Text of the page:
This article originally appeared on Yahoo Parenting and was reprinted with permission.
A mother whose six-month-old daughter started choking on a popular teething toy posted about the incident online, and the cautionary tale is going viral on Facebook.
Katie Jones, a mom in the UK, posted earlier this month that her daughter, Paige, was happily chewing on Sophie the Giraffe, the popular rubber teether, when she quickly stepped away to grab something from the kitchen. “On my return I realized [Paige] had become quiet and lifeless,” Jones writes. “When I checked on Paige she was turning blue. Paige had got the whole of one of Sophie’s legs lodged down her throat. I had to unhook it free and pull out the leg from the back of her throat.”
Jones was able to dislodge the toy from her daughter’s throat, but says the incident was terrifying. “I gave some firm pats on my daughter’s back and this made her throw up and take a breath… Poor Paige was too young to remove the leg herself and would have suffocated if I hadn’t realized.”
Paige is doing fine now, and Jones writes that she shared the story to warn other parents. “I wish for this post to simply make parents aware of a danger I didn’t think could happen,” she writes. “I’m shocked. Now looking at Sophie I realize how long the legs are and how dangerous this could potentially be to babies who love to chew. … Don’t leave your child unattended with this teether.”
The post, which was originally shared on July 9, picked up steam over the weekend and has been shared more than 2,100 times on Facebook.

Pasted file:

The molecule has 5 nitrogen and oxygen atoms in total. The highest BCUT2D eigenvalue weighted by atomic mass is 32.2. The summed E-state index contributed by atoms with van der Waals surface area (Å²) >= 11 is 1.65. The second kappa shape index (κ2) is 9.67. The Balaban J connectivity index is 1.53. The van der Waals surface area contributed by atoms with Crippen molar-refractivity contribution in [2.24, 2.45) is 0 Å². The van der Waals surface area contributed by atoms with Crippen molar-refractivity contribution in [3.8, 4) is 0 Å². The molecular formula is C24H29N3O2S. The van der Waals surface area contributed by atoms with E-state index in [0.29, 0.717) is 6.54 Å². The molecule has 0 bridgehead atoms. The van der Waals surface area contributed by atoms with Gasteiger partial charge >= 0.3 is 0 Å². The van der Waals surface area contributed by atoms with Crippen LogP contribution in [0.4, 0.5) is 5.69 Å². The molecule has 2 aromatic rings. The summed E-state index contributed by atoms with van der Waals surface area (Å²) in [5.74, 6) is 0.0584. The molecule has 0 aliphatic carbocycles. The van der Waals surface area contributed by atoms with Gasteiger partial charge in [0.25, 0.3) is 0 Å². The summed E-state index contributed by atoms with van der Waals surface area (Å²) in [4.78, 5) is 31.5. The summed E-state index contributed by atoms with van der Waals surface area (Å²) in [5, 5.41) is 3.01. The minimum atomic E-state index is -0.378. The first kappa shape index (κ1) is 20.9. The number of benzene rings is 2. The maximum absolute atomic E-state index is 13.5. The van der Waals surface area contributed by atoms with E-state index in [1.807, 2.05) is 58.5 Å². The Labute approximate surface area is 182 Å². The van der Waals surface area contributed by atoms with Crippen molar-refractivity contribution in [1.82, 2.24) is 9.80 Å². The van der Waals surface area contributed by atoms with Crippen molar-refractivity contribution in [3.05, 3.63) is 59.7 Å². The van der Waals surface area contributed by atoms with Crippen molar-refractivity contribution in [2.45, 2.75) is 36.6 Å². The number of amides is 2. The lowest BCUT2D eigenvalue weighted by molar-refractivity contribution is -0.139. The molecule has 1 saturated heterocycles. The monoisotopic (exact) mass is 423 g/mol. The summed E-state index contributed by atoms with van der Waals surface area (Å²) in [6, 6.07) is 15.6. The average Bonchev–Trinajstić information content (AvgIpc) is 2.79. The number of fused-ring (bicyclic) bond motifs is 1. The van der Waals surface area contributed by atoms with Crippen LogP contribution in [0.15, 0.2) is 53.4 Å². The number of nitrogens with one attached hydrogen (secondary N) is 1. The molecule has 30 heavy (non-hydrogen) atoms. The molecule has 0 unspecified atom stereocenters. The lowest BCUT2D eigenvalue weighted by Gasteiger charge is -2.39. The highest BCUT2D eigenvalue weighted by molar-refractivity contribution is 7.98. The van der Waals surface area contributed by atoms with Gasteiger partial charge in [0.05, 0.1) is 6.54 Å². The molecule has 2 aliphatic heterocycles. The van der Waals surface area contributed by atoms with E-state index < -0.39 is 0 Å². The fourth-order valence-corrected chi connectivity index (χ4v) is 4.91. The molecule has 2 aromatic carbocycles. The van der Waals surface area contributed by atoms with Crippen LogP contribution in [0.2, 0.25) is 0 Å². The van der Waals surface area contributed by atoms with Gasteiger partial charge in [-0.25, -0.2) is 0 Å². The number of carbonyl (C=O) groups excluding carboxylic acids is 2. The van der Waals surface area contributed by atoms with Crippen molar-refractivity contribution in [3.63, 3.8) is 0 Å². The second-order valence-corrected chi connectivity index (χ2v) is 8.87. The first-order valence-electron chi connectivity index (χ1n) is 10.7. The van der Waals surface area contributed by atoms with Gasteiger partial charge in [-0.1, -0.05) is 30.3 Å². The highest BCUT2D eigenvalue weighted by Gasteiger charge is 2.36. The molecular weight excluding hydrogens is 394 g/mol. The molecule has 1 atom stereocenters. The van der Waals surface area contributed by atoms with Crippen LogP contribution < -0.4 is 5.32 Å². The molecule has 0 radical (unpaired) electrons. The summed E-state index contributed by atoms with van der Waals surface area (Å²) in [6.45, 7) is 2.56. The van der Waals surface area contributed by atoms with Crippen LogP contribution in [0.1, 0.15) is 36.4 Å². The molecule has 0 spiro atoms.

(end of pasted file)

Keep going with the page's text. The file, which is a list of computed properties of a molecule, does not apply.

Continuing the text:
Jones did not respond to Yahoo Parenting’s request for comment.
Parenting expert and family physician Dr. Deborah Gilboa says that parents should beware of any toy that can extend more than an inch into a child’s mouth. “Kids have different depths to their throats, and parents likely wouldn’t know that, so a guideline should be to make sure all pieces of the toy are less than an inch long and that a child can’t bite any of them off,” she tells Yahoo Parenting.
Sophie the Giraffe, which is 7-inches high total, has legs that are 2 to 3 inches long, which, according to Gilboa’s guidelines, qualify it as a potential choking hazard.
In an email to Yahoo Parenting, Calisson Inc., the U.S. distributor of Sophie the Giraffe, said Sophie is not a choking hazard. “Sophie the giraffe complies with all U.S and European safety standards for children for over 50 years and is a wonderful toy,” they said.
In response to Jones’s Facebook post, a few people commented that they had heard of similar incidents occurring with other children. Plenty of parents said that they would hold off giving their kids a Sophie toy after hearing of the incident.
But some moms and dads don’t want to part with Sophie’s French-made natural rubber, which parenting bloggers have hailed since 2007, when Mattel recalled 20 million toys made in China due to lead-based paint.
One mom and commenter on Jones’s post seems to have found the solution: “They now make a mini Sophie teething ring,” she writes. “Made of the exact same rubber. [My son] loves it and there’s nothing to choke on!”
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